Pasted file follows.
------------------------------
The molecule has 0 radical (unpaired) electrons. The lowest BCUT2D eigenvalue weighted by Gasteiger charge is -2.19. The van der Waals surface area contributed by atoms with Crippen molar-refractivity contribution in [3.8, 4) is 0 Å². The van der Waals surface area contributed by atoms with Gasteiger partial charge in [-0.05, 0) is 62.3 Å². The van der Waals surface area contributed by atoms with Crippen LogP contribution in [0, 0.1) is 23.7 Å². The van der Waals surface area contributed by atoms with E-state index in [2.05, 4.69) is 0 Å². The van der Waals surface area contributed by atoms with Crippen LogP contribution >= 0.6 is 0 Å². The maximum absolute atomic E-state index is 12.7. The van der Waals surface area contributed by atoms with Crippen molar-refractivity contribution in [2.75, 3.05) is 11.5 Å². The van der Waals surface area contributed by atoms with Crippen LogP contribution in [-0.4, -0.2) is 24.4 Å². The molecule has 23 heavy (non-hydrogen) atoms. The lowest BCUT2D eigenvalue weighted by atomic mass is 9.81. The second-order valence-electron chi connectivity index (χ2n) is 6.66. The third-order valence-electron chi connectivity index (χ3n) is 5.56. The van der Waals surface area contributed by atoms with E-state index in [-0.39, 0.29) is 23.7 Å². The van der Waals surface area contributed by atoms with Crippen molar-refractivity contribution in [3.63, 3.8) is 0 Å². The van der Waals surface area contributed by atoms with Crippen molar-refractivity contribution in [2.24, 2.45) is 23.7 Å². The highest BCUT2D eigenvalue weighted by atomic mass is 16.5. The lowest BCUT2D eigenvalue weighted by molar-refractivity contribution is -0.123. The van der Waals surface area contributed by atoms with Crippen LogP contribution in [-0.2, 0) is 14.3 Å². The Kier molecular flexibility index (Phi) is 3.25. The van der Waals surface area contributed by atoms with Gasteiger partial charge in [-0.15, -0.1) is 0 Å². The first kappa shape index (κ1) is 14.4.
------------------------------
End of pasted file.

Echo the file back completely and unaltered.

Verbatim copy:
The molecule has 0 radical (unpaired) electrons. The lowest BCUT2D eigenvalue weighted by Gasteiger charge is -2.19. The van der Waals surface area contributed by atoms with Crippen molar-refractivity contribution in [3.8, 4) is 0 Å². The van der Waals surface area contributed by atoms with Gasteiger partial charge in [-0.05, 0) is 62.3 Å². The van der Waals surface area contributed by atoms with Crippen LogP contribution in [0, 0.1) is 23.7 Å². The van der Waals surface area contributed by atoms with E-state index in [2.05, 4.69) is 0 Å². The van der Waals surface area contributed by atoms with Crippen LogP contribution >= 0.6 is 0 Å². The maximum absolute atomic E-state index is 12.7. The van der Waals surface area contributed by atoms with Crippen molar-refractivity contribution in [2.75, 3.05) is 11.5 Å². The van der Waals surface area contributed by atoms with Crippen LogP contribution in [-0.4, -0.2) is 24.4 Å². The molecule has 23 heavy (non-hydrogen) atoms. The lowest BCUT2D eigenvalue weighted by atomic mass is 9.81. The second-order valence-electron chi connectivity index (χ2n) is 6.66. The third-order valence-electron chi connectivity index (χ3n) is 5.56. The van der Waals surface area contributed by atoms with E-state index in [-0.39, 0.29) is 23.7 Å². The van der Waals surface area contributed by atoms with Crippen molar-refractivity contribution in [3.63, 3.8) is 0 Å². The van der Waals surface area contributed by atoms with Crippen molar-refractivity contribution in [2.24, 2.45) is 23.7 Å². The highest BCUT2D eigenvalue weighted by atomic mass is 16.5. The lowest BCUT2D eigenvalue weighted by molar-refractivity contribution is -0.123. The van der Waals surface area contributed by atoms with Crippen LogP contribution in [-0.2, 0) is 14.3 Å². The Kier molecular flexibility index (Phi) is 3.25. The van der Waals surface area contributed by atoms with Gasteiger partial charge in [-0.15, -0.1) is 0 Å². The first kappa shape index (κ1) is 14.4.